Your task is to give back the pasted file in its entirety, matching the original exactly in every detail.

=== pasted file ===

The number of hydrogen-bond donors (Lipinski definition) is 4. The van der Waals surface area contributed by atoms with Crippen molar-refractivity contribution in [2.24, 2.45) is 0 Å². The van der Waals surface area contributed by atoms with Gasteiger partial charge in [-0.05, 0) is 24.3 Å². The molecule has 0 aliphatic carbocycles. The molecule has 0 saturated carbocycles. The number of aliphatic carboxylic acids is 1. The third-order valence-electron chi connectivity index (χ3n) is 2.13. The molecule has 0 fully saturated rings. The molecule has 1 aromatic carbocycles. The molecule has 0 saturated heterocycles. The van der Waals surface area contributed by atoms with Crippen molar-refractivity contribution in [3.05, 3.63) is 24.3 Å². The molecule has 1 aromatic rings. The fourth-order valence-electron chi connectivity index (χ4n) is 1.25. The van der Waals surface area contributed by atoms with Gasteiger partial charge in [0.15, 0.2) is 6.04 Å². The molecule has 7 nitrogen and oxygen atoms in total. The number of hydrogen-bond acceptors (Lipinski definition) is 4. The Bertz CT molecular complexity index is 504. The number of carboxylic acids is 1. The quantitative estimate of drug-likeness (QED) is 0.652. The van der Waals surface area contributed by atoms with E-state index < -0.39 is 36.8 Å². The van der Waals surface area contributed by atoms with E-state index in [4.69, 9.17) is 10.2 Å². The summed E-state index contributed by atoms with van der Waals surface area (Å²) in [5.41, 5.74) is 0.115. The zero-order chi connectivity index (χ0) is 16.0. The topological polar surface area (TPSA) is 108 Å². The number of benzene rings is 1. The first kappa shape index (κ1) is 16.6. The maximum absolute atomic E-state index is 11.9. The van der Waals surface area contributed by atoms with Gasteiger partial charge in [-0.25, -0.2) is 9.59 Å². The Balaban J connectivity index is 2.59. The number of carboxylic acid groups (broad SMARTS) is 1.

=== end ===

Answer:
The number of hydrogen-bond donors (Lipinski definition) is 4. The van der Waals surface area contributed by atoms with Crippen molar-refractivity contribution in [2.24, 2.45) is 0 Å². The van der Waals surface area contributed by atoms with Gasteiger partial charge in [-0.05, 0) is 24.3 Å². The molecule has 0 aliphatic carbocycles. The molecule has 0 saturated carbocycles. The number of aliphatic carboxylic acids is 1. The third-order valence-electron chi connectivity index (χ3n) is 2.13. The molecule has 0 fully saturated rings. The molecule has 1 aromatic carbocycles. The molecule has 0 saturated heterocycles. The van der Waals surface area contributed by atoms with Crippen molar-refractivity contribution in [3.05, 3.63) is 24.3 Å². The molecule has 1 aromatic rings. The fourth-order valence-electron chi connectivity index (χ4n) is 1.25. The van der Waals surface area contributed by atoms with Gasteiger partial charge in [0.15, 0.2) is 6.04 Å². The molecule has 7 nitrogen and oxygen atoms in total. The number of hydrogen-bond acceptors (Lipinski definition) is 4. The Bertz CT molecular complexity index is 504. The number of carboxylic acids is 1. The quantitative estimate of drug-likeness (QED) is 0.652. The van der Waals surface area contributed by atoms with E-state index < -0.39 is 36.8 Å². The van der Waals surface area contributed by atoms with E-state index in [4.69, 9.17) is 10.2 Å². The summed E-state index contributed by atoms with van der Waals surface area (Å²) in [5.41, 5.74) is 0.115. The zero-order chi connectivity index (χ0) is 16.0. The topological polar surface area (TPSA) is 108 Å². The number of benzene rings is 1. The first kappa shape index (κ1) is 16.6. The maximum absolute atomic E-state index is 11.9. The van der Waals surface area contributed by atoms with Gasteiger partial charge in [-0.25, -0.2) is 9.59 Å². The Balaban J connectivity index is 2.59. The number of carboxylic acid groups (broad SMARTS) is 1.